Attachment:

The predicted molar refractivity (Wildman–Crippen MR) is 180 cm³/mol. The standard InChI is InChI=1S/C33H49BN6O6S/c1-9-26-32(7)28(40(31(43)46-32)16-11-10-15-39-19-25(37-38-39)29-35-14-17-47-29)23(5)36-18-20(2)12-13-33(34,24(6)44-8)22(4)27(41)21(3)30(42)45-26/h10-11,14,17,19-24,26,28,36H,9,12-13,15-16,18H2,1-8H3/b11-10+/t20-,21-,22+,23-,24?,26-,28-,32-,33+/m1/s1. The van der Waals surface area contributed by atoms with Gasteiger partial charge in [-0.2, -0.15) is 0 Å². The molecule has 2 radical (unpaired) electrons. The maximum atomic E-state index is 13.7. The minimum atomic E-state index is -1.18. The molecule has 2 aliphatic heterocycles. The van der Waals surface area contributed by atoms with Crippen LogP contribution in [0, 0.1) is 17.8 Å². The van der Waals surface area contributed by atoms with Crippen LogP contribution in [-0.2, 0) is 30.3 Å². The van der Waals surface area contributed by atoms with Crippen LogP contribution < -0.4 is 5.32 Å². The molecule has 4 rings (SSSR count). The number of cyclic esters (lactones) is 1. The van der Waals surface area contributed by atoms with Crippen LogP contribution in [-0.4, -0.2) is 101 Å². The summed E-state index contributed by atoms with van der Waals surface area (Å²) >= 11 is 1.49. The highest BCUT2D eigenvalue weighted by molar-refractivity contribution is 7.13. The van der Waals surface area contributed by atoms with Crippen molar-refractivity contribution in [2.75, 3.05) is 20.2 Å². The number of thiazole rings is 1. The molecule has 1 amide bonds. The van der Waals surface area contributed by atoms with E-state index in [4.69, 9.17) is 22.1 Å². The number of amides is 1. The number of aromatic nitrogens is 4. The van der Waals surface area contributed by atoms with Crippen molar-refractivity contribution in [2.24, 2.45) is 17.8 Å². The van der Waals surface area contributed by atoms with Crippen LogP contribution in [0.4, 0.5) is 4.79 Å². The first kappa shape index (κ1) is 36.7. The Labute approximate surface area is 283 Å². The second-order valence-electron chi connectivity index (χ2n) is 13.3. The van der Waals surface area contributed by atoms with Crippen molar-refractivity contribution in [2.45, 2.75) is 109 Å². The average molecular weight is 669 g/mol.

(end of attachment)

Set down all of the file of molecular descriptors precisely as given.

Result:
The predicted molar refractivity (Wildman–Crippen MR) is 180 cm³/mol. The standard InChI is InChI=1S/C33H49BN6O6S/c1-9-26-32(7)28(40(31(43)46-32)16-11-10-15-39-19-25(37-38-39)29-35-14-17-47-29)23(5)36-18-20(2)12-13-33(34,24(6)44-8)22(4)27(41)21(3)30(42)45-26/h10-11,14,17,19-24,26,28,36H,9,12-13,15-16,18H2,1-8H3/b11-10+/t20-,21-,22+,23-,24?,26-,28-,32-,33+/m1/s1. The van der Waals surface area contributed by atoms with Gasteiger partial charge in [-0.2, -0.15) is 0 Å². The molecule has 2 radical (unpaired) electrons. The maximum atomic E-state index is 13.7. The minimum atomic E-state index is -1.18. The molecule has 2 aliphatic heterocycles. The van der Waals surface area contributed by atoms with Crippen LogP contribution in [0, 0.1) is 17.8 Å². The van der Waals surface area contributed by atoms with Crippen LogP contribution in [-0.2, 0) is 30.3 Å². The van der Waals surface area contributed by atoms with Crippen LogP contribution < -0.4 is 5.32 Å². The molecule has 4 rings (SSSR count). The number of cyclic esters (lactones) is 1. The van der Waals surface area contributed by atoms with Crippen LogP contribution in [-0.4, -0.2) is 101 Å². The summed E-state index contributed by atoms with van der Waals surface area (Å²) >= 11 is 1.49. The highest BCUT2D eigenvalue weighted by molar-refractivity contribution is 7.13. The van der Waals surface area contributed by atoms with Crippen molar-refractivity contribution in [2.75, 3.05) is 20.2 Å². The number of thiazole rings is 1. The molecule has 1 amide bonds. The van der Waals surface area contributed by atoms with E-state index in [4.69, 9.17) is 22.1 Å². The number of amides is 1. The number of aromatic nitrogens is 4. The van der Waals surface area contributed by atoms with Crippen molar-refractivity contribution in [2.24, 2.45) is 17.8 Å². The van der Waals surface area contributed by atoms with Crippen LogP contribution in [0.4, 0.5) is 4.79 Å². The first kappa shape index (κ1) is 36.7. The Labute approximate surface area is 283 Å². The second-order valence-electron chi connectivity index (χ2n) is 13.3. The van der Waals surface area contributed by atoms with Crippen molar-refractivity contribution in [2.45, 2.75) is 109 Å². The average molecular weight is 669 g/mol.